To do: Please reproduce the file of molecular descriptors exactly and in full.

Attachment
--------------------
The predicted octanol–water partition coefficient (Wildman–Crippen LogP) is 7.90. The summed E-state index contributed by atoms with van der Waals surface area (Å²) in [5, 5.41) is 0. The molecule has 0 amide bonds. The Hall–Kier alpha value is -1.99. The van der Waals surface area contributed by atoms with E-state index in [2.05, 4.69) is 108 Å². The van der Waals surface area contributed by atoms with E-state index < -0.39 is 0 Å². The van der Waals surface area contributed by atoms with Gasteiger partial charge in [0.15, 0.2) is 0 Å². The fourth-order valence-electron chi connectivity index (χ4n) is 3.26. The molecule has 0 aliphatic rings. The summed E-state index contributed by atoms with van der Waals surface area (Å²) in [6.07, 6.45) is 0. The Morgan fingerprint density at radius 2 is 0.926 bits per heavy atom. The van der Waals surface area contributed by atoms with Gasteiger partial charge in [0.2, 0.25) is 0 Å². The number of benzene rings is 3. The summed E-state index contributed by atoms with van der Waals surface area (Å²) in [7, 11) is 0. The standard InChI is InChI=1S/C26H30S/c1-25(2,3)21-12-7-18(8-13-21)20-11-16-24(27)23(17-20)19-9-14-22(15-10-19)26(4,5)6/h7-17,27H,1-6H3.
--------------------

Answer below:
The predicted octanol–water partition coefficient (Wildman–Crippen LogP) is 7.90. The summed E-state index contributed by atoms with van der Waals surface area (Å²) in [5, 5.41) is 0. The molecule has 0 amide bonds. The Hall–Kier alpha value is -1.99. The van der Waals surface area contributed by atoms with E-state index in [2.05, 4.69) is 108 Å². The van der Waals surface area contributed by atoms with E-state index < -0.39 is 0 Å². The van der Waals surface area contributed by atoms with Gasteiger partial charge in [0.15, 0.2) is 0 Å². The fourth-order valence-electron chi connectivity index (χ4n) is 3.26. The molecule has 0 aliphatic rings. The summed E-state index contributed by atoms with van der Waals surface area (Å²) in [6.07, 6.45) is 0. The Morgan fingerprint density at radius 2 is 0.926 bits per heavy atom. The van der Waals surface area contributed by atoms with Gasteiger partial charge in [0.2, 0.25) is 0 Å². The number of benzene rings is 3. The summed E-state index contributed by atoms with van der Waals surface area (Å²) in [7, 11) is 0. The standard InChI is InChI=1S/C26H30S/c1-25(2,3)21-12-7-18(8-13-21)20-11-16-24(27)23(17-20)19-9-14-22(15-10-19)26(4,5)6/h7-17,27H,1-6H3.